Sunday, 27 September 2009

MIFF : Van Dieman's Land movie review

The camera sweeps around hills and valleys. They are covered in trees and there is no sign of inhabitants. The land is strange and forbidding. The river is wide and deep. On the shore, 8 prisoners stand to attention awaiting orders to swim out to a long boat. They are to spend the day cutting trees and hauling the logs to the river so they can be transported downstream.
Led by Greenhill they attack their overseer and escape inland. They have a few supplies: a billy, an axe, a knife and precious little else. The band of escapees are English, Scots and Irish; little love is lost between them.
We are treated to the thoughts of one of the escapees, Alexander Pearce (Oscar Redding), in his native Irish. Director Johnathan Auf Der Heide said that the purpose of the foreign tongue in a voiceover throughout the film was to alienate an Australian audience, familiar with the landscape, to better identify with the aliens who have escaped into this wilderness.
So strange in fact is that when supplies run out, they do not see anything which they can hunt and eat. Despite all the rivers they cross, there are no fish. Surrounded by trees, they spy no birds.
Tracking through the bush there are no wallabies, wombats or other native animals. I thought I heard the curious cry of a Devil during one night scene however this was short lived and never referred to again. Perhaps it was the devil himself come to judge them.
Four of the escapees decide to sacrifice one of their band for the common good. After clubbing him with an axe they hang him up to bleed. They mean to use him as food. This, they reason, is their only means of survival.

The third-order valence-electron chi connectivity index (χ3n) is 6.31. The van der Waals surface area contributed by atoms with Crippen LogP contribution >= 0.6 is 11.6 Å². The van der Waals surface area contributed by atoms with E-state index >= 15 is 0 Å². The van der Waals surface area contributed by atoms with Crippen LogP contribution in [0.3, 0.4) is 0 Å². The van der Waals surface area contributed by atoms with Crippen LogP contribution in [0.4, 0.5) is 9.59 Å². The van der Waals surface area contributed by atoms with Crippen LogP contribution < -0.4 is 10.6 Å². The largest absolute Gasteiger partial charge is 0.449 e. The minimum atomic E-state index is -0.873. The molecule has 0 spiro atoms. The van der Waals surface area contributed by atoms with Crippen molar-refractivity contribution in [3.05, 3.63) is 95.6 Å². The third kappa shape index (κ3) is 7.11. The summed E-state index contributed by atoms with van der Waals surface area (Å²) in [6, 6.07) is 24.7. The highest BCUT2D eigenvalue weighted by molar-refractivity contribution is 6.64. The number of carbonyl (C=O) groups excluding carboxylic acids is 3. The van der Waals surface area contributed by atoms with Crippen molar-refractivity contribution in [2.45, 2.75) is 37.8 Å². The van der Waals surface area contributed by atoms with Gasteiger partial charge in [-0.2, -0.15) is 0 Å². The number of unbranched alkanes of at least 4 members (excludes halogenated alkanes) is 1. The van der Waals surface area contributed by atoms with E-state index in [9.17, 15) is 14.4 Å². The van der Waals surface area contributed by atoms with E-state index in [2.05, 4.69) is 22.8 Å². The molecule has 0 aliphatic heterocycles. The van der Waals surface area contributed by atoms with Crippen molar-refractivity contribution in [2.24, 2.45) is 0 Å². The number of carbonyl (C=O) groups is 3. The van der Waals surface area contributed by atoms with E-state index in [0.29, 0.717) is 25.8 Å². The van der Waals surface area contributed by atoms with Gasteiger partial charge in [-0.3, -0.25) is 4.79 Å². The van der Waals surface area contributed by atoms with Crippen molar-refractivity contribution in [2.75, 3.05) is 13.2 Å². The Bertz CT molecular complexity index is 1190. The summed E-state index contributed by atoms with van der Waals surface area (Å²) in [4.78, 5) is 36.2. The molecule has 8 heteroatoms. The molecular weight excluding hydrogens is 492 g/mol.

They continue to wander “east” looking for civilisation and settlement but every step leads to another hill to climb, another river to cross. “By this tree, on this rock, in this place … where are we?”
Two retreat and head back for Sarah Island in Macquarie Harbour rather than participate in this cannibalism. They are dead either way. It is not long before another is taken for the common good. “Four godless men walk to the devil.”
The palate of the film has all the red, all the warmth, removed from it. The blues, greys and dark greens indicate a hardness and a cold which they cannot overcome.
Pearce becomes quieter the longer the march continues, keeping his own council. Instead of the group surviving, the four become two and what common bond they held has been well and truly rent. The two men walk side by side, many metres apart. Neither has slept for fear what the other might do and are nearly asleep on their feet. Their camp at night is now two fires, at a distance. It is when Greenhill finally sleeps soundly that his fate is sealed.
It is curious to note that the longer he travels, Pearce sheds his boots and does not take advantage of a warm coat from one of his fallen comrades. It is as if he is stoking the fires of damnation within his own belly and no longer has need of outer warmth.
The men that play the convicts all appear wiry and tough. They speak and act with a manly familiarity. The fact that all actors have been friends for some years aids how comfortable they are around each other. Even in the context of the story, they have been transported together, lived under the hardship of the penal colony together and slaved in their work together.
The tension of the film builds with each step as they face extinction, one way or another. The reality of the penal settlements in these remote parts of Australia is that they did not need to be excessively guarded. The real prison was the Southern Ocean on one side and the Tasmanian wilderness on the other. The fact that so few escaped and survived in the whole history of convict Australia demonstrates how effective the location was. This story is based on the real life confessions of Pearce who was captured near Hobart around 1822. His tale of cannibalism and murder were considered so extraordinary that the magistrate refused to believe him, thinking that his fellow escapees were still at large. He was sent back to Macquarie Harbour where a year later he escaped again but was found more quickly with some of the remains of his unfortunate fellow escapee in his pockets.
In this film, Van Dieman’s Land, it turned out that the price of freedom was very steep indeed.

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